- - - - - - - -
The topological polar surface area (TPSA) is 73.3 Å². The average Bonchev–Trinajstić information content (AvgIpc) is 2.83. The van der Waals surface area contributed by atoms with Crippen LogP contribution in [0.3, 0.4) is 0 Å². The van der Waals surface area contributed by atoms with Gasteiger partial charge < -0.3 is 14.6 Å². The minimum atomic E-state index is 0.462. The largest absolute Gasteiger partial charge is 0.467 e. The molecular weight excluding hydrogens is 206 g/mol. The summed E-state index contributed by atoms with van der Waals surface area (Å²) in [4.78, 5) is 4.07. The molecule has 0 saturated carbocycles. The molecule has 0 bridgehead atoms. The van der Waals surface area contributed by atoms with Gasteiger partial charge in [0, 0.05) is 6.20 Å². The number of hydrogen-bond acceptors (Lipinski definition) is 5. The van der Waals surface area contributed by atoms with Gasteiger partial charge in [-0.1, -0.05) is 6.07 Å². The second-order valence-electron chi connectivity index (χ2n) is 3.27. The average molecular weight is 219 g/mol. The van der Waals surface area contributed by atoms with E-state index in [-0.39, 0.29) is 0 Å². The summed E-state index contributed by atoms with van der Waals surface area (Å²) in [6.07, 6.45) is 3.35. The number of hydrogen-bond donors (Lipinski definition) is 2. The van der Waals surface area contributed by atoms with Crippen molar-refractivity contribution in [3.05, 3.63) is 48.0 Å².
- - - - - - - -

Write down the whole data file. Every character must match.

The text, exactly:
The topological polar surface area (TPSA) is 73.3 Å². The average Bonchev–Trinajstić information content (AvgIpc) is 2.83. The van der Waals surface area contributed by atoms with Crippen LogP contribution in [0.3, 0.4) is 0 Å². The van der Waals surface area contributed by atoms with Gasteiger partial charge < -0.3 is 14.6 Å². The minimum atomic E-state index is 0.462. The largest absolute Gasteiger partial charge is 0.467 e. The molecular weight excluding hydrogens is 206 g/mol. The summed E-state index contributed by atoms with van der Waals surface area (Å²) in [4.78, 5) is 4.07. The molecule has 0 saturated carbocycles. The molecule has 0 bridgehead atoms. The van der Waals surface area contributed by atoms with Gasteiger partial charge in [0, 0.05) is 6.20 Å². The number of hydrogen-bond acceptors (Lipinski definition) is 5. The van der Waals surface area contributed by atoms with Gasteiger partial charge in [-0.1, -0.05) is 6.07 Å². The second-order valence-electron chi connectivity index (χ2n) is 3.27. The average molecular weight is 219 g/mol. The van der Waals surface area contributed by atoms with E-state index in [-0.39, 0.29) is 0 Å². The summed E-state index contributed by atoms with van der Waals surface area (Å²) in [6.07, 6.45) is 3.35. The number of hydrogen-bond donors (Lipinski definition) is 2. The van der Waals surface area contributed by atoms with Crippen molar-refractivity contribution in [3.05, 3.63) is 48.0 Å².